- Published on Monday, 18 June 2012 01:55
- Written by DAILY NEWS Reporter
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THE Tanzania Association of Microfinance Institutions (TAMFI) has opened a new chapter in Mwanza, the nation’s second largest city, the Executive Secretary, Ms Winnie Terry said in a press statement released in Dar es Salaam on Sunday.
She said it was a new beginning for the Lake Zone microfinance Industry in developing a well-organised and responsible microfinance sector, which was vital for greater and inclusive economic development.
“The birth of TAMFI-Mwanza Chapter is welcome news for micro finance institutions and consumers of their services in the Lake Zone,” she said, calling all the microfinance institutions in the zone to ensure they become members of the apex body. Representatives of micro-finance institutions in the lake zone met last week and elected Mr Joseph Kahungwa of Victoria Saccos the chairman of the chapter and Ms Patricia Mboya the secretary.
Mr Abel Mapunda from SIDO Saccos was named the treasurer. The representatives from various microfinance institutions said they were happy with TAMFI’s objectives and services. The Mwanza Chapter resolved that members will work in unity to collectively seek solutions to problems ailing the sector. “TAMFI will help us sort out some of the major problems that hinder best services and progressive strategies,” noted Ms Anna Matete from Tujijenge Saccos.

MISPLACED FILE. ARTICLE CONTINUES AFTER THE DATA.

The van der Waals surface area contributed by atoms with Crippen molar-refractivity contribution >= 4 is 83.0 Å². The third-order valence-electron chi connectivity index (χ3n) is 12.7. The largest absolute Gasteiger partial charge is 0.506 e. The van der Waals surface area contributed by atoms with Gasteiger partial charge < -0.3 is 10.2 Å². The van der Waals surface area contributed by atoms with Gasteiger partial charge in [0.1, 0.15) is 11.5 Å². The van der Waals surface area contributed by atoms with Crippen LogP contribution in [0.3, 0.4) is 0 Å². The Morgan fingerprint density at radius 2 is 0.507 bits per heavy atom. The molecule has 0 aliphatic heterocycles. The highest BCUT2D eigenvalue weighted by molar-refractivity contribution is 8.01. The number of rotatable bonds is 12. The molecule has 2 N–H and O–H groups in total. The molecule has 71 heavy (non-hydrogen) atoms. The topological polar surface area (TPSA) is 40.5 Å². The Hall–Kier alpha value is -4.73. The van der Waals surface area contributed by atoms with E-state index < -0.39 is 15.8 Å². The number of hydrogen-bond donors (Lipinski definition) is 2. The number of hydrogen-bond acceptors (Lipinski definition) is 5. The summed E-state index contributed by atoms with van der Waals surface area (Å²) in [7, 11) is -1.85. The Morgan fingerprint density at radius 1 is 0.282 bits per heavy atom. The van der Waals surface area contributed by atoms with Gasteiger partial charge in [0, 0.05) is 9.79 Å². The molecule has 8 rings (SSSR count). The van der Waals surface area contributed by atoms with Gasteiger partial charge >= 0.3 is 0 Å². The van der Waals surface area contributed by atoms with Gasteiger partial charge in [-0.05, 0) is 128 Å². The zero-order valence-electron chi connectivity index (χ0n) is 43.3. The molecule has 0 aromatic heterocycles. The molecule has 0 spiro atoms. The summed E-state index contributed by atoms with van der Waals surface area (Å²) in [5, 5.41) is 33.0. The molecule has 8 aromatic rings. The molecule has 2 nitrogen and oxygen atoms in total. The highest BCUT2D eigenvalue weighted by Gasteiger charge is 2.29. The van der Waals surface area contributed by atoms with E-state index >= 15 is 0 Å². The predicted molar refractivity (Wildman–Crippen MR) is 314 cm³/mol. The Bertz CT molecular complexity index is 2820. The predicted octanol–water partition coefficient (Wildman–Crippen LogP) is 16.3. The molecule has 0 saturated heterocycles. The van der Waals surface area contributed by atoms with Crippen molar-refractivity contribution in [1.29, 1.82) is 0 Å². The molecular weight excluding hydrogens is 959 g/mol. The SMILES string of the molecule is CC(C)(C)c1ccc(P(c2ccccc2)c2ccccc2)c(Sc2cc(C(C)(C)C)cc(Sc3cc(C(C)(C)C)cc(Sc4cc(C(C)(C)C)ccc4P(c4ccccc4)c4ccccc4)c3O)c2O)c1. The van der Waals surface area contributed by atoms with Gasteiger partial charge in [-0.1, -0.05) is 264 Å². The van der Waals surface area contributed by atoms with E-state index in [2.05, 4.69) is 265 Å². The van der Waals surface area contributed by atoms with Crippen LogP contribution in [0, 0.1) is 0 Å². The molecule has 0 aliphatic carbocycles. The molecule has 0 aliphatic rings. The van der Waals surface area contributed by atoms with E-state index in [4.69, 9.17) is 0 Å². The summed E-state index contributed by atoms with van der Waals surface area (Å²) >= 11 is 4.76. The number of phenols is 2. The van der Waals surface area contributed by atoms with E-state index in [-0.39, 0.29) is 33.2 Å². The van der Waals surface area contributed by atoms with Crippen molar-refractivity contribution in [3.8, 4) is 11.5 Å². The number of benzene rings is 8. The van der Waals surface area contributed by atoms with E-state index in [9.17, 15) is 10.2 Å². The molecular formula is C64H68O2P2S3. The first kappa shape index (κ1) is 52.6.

She said defaulters were a major problem and TAMFI should help in identifying lasting solutions. Members agreed that creation of a credit reference bureau would help to blacklist defaulters. Ms Matete noted the microfinance industry was still at its infancy compared to similar sectors in the East African Community (EAC).
“TAMFI endeavours to push the industry to a higher level within a short period,” she said. Ms Terry informed the stakeholders that TAMFI will participate in the East African Microfinance Conference to be held next month in Kigali, Rwanda. She said the association will continue to lobby the government to create and maintain an appropriate regulatory framework for microfinance institutions.
“So far we have done well in capacity building, networking that focus on sharing of the industry’s information, trends, knowledge, market and intelligence. Hopefully, the new chapter in the Lake Zone will work to its capacity to ensure the industry makes a sky-high leap. “It should be noted that Microfinance institutions offer great services to the citizens who commercial banks often ignore due to their little financial capabilities or remoteness,” said Ms Terry.
She decried the costly loans from commercial banks as the biggest challenge that impedes the provision of services by micro finance institutions to villagers in particular. Most microfinance institutions borrow from banks to lend to the poor and unbanked at a higher rate. She also disclosed that TAMFI has prepared a programme to offer financial education to customers and the public as a practical move to improve services to customers.
Together with measures to establish a financial education programme for customers, TAMFI has developed a code of conduct. “This is for the member organisation to be transparent about the cost of their services especially loan products in order to allow customers understand their liability before deciding to borrow and other best practices,” she said. TAMFI has over 50 members including small and big microfinance institutions across the country.